Purpose – The purpose of this paper is to show how a typology of participating patterns is developed to deepen understanding of participation in formal adult education and the relationship between current workplace and educational programmes. Design/methodology/approach – The approach takes the form of conceptual work based on a qualitative analysis of 89 cases studies covering 113 participating employees in small and medium‐sized enterprises in 12 European countries. Findings – Five main types of participation patterns in formal adult education are identified. When employed participants focus on their education, they may complete their formal programme (“Completing”), overrule an earlier decision to leave the educational system (“Returning”) or look for a starting‐point to change their professional career (“Transforming”). When focusing on employment, employees may use formal adult education for “Reinforcing” their earlier career decisions. Here, four subtypes are proposed. Finally, employees may enjoy their studies for features not available at work (“Compensation”). Research limitations/implications – The typology was based on qualitative data; the sample does not claim to be representative. However, it could become the basis for a quantitative survey design. Practical implications – The typology is likely to be of value in a wide array of fields such as whether the employer organisation should offer support, or whether there should be an economic return to education. Originality/value – The typology builds on a life‐cycle model and combines it with the relationship between the educational programme and the workplace. It is not restricted to certain groups of learners or formal programmes.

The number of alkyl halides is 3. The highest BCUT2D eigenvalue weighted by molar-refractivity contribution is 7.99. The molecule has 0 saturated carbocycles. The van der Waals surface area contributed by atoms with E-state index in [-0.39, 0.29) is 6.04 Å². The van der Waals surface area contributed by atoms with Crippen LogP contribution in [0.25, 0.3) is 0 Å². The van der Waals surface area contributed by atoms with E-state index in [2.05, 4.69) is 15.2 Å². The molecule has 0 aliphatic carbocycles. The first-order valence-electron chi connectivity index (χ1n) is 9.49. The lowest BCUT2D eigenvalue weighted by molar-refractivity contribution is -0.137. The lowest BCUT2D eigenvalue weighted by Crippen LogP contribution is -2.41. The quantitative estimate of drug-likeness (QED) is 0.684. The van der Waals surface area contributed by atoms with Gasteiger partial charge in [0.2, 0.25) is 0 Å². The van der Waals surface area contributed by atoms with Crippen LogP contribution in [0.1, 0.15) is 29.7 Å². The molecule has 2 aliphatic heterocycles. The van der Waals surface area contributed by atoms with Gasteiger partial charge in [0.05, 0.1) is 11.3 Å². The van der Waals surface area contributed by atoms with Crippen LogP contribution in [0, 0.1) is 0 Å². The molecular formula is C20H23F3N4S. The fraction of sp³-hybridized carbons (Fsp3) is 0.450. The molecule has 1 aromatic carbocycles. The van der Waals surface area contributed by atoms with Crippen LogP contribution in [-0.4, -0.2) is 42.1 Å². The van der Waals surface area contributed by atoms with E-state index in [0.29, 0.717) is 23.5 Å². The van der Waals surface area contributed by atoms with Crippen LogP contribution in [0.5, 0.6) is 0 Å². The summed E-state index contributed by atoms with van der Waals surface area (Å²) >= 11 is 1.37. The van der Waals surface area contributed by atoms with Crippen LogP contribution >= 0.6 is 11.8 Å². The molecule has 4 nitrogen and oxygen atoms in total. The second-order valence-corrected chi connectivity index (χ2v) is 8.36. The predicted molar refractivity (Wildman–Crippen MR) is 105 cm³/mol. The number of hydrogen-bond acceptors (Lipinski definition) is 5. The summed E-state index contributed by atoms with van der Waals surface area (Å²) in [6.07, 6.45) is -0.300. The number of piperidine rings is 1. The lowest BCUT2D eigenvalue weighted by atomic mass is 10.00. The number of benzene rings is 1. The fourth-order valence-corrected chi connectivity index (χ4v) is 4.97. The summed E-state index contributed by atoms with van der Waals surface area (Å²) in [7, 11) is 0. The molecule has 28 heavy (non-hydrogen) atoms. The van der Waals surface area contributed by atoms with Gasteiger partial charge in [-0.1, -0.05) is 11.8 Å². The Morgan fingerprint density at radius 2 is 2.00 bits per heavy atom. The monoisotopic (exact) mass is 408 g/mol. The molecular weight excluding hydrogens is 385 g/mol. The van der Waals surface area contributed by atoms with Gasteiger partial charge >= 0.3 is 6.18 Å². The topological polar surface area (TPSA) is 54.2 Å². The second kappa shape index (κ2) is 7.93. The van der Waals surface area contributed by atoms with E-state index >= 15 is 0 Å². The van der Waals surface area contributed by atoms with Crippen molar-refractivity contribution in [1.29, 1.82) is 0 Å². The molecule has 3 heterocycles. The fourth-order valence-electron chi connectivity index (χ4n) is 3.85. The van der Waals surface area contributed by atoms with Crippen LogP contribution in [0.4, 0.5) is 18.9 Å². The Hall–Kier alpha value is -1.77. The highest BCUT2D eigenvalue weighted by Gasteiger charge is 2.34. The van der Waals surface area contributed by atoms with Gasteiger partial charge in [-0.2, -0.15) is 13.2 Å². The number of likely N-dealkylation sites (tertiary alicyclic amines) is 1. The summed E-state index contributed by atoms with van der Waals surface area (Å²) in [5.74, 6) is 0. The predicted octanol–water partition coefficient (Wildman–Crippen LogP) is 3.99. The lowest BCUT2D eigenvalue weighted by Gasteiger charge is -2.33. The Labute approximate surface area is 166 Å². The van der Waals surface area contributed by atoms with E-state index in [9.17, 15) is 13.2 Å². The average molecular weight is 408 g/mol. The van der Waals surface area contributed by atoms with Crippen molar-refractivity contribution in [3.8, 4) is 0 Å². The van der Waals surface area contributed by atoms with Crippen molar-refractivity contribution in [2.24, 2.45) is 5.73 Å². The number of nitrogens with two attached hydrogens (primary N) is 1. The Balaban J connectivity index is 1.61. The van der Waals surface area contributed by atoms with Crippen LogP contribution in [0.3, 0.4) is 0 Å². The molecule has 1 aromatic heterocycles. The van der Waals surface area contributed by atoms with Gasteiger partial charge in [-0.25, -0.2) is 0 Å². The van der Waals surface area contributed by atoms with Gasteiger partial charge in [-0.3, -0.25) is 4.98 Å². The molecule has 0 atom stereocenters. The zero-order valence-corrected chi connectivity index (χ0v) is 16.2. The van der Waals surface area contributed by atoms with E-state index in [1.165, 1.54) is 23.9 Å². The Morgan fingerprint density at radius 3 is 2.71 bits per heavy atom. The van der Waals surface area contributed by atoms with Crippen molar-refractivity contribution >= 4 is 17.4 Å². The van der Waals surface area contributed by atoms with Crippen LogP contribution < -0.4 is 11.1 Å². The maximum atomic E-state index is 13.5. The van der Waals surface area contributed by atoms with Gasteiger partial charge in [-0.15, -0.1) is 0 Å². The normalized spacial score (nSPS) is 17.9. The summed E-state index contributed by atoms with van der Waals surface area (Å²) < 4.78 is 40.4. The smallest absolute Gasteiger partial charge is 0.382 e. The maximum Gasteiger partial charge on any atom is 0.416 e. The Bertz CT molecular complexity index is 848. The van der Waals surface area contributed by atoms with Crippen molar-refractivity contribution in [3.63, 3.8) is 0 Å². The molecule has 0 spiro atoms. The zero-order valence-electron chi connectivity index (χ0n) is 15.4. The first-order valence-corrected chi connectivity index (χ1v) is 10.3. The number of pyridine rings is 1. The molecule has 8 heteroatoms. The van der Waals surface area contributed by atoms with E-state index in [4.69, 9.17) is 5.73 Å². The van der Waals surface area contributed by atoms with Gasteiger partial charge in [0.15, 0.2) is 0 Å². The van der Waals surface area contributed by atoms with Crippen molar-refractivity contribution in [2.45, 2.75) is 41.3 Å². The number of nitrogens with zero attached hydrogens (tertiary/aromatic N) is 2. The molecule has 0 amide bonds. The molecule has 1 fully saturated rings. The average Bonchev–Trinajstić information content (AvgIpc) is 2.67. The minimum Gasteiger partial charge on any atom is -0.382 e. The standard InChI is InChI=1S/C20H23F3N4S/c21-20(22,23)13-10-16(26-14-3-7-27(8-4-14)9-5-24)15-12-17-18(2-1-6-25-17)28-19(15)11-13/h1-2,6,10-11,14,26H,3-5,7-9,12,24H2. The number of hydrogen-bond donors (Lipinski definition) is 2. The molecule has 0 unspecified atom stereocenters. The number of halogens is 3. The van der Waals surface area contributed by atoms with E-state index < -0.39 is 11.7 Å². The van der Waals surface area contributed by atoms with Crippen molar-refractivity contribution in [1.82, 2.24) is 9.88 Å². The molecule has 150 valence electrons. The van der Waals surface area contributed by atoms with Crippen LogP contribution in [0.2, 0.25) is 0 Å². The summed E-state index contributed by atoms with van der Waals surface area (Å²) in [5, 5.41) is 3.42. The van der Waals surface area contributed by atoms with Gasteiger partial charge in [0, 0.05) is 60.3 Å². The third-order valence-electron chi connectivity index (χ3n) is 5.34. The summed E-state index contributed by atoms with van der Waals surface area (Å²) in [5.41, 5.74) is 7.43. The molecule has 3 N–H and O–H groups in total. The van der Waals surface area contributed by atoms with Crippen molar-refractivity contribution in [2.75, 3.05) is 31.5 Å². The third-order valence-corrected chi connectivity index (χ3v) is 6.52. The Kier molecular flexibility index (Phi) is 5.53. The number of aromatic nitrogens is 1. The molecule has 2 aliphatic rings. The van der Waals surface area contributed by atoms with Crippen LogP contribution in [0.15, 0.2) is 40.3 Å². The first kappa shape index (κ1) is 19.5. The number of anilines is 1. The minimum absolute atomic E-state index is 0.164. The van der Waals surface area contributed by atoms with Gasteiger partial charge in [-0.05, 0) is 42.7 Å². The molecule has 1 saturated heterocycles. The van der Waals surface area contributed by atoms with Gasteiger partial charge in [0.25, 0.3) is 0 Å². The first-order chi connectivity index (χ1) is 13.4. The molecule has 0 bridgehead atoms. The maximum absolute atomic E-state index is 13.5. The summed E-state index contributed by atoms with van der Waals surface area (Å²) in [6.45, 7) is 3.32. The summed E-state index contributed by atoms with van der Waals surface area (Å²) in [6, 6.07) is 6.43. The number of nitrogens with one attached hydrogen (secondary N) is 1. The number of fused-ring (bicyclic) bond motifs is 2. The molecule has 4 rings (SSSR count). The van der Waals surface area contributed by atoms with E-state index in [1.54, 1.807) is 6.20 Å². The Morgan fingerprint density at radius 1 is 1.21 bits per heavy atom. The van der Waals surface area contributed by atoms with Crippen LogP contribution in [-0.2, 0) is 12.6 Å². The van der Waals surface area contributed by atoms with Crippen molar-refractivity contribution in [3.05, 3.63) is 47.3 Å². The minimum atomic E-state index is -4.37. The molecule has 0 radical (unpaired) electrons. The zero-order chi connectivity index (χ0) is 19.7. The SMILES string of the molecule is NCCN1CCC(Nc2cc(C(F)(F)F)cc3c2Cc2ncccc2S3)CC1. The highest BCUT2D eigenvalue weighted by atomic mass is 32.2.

Journal of Workplace Learning – Emerald Publishing
Published: Feb 23, 2010
Keywords: Adult education; Workplace learning; Europe
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